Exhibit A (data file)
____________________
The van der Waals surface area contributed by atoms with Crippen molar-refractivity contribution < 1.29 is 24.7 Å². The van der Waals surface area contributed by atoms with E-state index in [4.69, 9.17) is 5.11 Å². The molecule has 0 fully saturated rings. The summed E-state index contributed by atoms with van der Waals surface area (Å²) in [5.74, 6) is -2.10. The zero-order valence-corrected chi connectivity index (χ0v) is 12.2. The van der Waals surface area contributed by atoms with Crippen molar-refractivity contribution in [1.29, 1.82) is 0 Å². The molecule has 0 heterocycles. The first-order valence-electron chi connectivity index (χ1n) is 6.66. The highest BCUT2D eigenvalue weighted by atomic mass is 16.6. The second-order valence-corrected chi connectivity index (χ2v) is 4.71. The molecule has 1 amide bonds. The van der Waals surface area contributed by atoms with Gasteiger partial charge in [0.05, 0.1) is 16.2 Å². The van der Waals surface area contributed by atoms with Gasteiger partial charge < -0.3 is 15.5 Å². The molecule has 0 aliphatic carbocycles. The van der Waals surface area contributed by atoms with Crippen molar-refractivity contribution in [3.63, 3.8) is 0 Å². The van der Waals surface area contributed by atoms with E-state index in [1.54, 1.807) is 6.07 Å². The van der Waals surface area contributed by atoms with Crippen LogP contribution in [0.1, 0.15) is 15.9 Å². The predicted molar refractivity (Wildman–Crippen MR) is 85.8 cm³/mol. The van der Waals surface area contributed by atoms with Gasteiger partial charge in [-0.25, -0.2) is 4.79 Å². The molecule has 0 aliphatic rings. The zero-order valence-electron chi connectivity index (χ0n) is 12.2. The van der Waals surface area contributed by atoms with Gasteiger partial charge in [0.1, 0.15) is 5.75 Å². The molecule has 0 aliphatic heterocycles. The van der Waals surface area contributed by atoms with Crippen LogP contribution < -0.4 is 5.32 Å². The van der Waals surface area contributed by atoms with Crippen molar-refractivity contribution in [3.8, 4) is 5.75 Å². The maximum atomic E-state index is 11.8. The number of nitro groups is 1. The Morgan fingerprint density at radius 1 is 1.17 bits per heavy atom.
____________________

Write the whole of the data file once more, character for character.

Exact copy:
The van der Waals surface area contributed by atoms with Crippen molar-refractivity contribution < 1.29 is 24.7 Å². The van der Waals surface area contributed by atoms with E-state index in [4.69, 9.17) is 5.11 Å². The molecule has 0 fully saturated rings. The summed E-state index contributed by atoms with van der Waals surface area (Å²) in [5.74, 6) is -2.10. The zero-order valence-corrected chi connectivity index (χ0v) is 12.2. The van der Waals surface area contributed by atoms with Crippen molar-refractivity contribution in [1.29, 1.82) is 0 Å². The molecule has 0 heterocycles. The first-order valence-electron chi connectivity index (χ1n) is 6.66. The highest BCUT2D eigenvalue weighted by atomic mass is 16.6. The second-order valence-corrected chi connectivity index (χ2v) is 4.71. The molecule has 1 amide bonds. The van der Waals surface area contributed by atoms with Gasteiger partial charge in [0.05, 0.1) is 16.2 Å². The van der Waals surface area contributed by atoms with Gasteiger partial charge < -0.3 is 15.5 Å². The molecule has 0 aliphatic carbocycles. The van der Waals surface area contributed by atoms with Crippen molar-refractivity contribution in [3.63, 3.8) is 0 Å². The van der Waals surface area contributed by atoms with E-state index in [1.54, 1.807) is 6.07 Å². The van der Waals surface area contributed by atoms with Crippen LogP contribution in [0.1, 0.15) is 15.9 Å². The predicted molar refractivity (Wildman–Crippen MR) is 85.8 cm³/mol. The van der Waals surface area contributed by atoms with Gasteiger partial charge in [-0.25, -0.2) is 4.79 Å². The molecule has 0 aliphatic rings. The zero-order valence-electron chi connectivity index (χ0n) is 12.2. The van der Waals surface area contributed by atoms with Gasteiger partial charge in [0.1, 0.15) is 5.75 Å². The molecule has 0 aliphatic heterocycles. The van der Waals surface area contributed by atoms with Crippen LogP contribution < -0.4 is 5.32 Å². The van der Waals surface area contributed by atoms with Crippen molar-refractivity contribution in [3.8, 4) is 5.75 Å². The maximum atomic E-state index is 11.8. The number of nitro groups is 1. The Morgan fingerprint density at radius 1 is 1.17 bits per heavy atom.